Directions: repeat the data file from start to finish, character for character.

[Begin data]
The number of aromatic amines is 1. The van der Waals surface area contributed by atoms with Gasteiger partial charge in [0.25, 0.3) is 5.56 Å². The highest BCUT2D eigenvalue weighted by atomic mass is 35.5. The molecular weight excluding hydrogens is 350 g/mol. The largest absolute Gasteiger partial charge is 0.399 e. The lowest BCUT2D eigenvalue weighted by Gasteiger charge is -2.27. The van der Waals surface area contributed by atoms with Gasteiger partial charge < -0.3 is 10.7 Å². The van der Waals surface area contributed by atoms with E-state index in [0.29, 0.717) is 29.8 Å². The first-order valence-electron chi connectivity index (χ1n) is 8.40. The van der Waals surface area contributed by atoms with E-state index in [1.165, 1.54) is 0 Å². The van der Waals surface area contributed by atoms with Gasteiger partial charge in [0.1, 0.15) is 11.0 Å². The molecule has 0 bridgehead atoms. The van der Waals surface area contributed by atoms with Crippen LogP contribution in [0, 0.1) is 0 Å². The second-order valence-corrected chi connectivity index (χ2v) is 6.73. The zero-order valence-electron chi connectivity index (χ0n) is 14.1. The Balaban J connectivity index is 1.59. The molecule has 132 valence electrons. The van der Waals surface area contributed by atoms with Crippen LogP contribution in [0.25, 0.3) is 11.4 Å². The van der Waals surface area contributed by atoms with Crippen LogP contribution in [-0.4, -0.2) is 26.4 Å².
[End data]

The number of aromatic amines is 1. The van der Waals surface area contributed by atoms with Gasteiger partial charge in [0.25, 0.3) is 5.56 Å². The highest BCUT2D eigenvalue weighted by atomic mass is 35.5. The molecular weight excluding hydrogens is 350 g/mol. The largest absolute Gasteiger partial charge is 0.399 e. The lowest BCUT2D eigenvalue weighted by Gasteiger charge is -2.27. The van der Waals surface area contributed by atoms with Gasteiger partial charge < -0.3 is 10.7 Å². The van der Waals surface area contributed by atoms with E-state index in [0.29, 0.717) is 29.8 Å². The first-order valence-electron chi connectivity index (χ1n) is 8.40. The van der Waals surface area contributed by atoms with E-state index in [1.165, 1.54) is 0 Å². The van der Waals surface area contributed by atoms with Gasteiger partial charge in [0.1, 0.15) is 11.0 Å². The molecule has 0 bridgehead atoms. The van der Waals surface area contributed by atoms with Crippen LogP contribution in [0, 0.1) is 0 Å². The second-order valence-corrected chi connectivity index (χ2v) is 6.73. The zero-order valence-electron chi connectivity index (χ0n) is 14.1. The Balaban J connectivity index is 1.59. The molecule has 132 valence electrons. The van der Waals surface area contributed by atoms with Crippen LogP contribution in [0.25, 0.3) is 11.4 Å². The van der Waals surface area contributed by atoms with Crippen LogP contribution in [-0.4, -0.2) is 26.4 Å².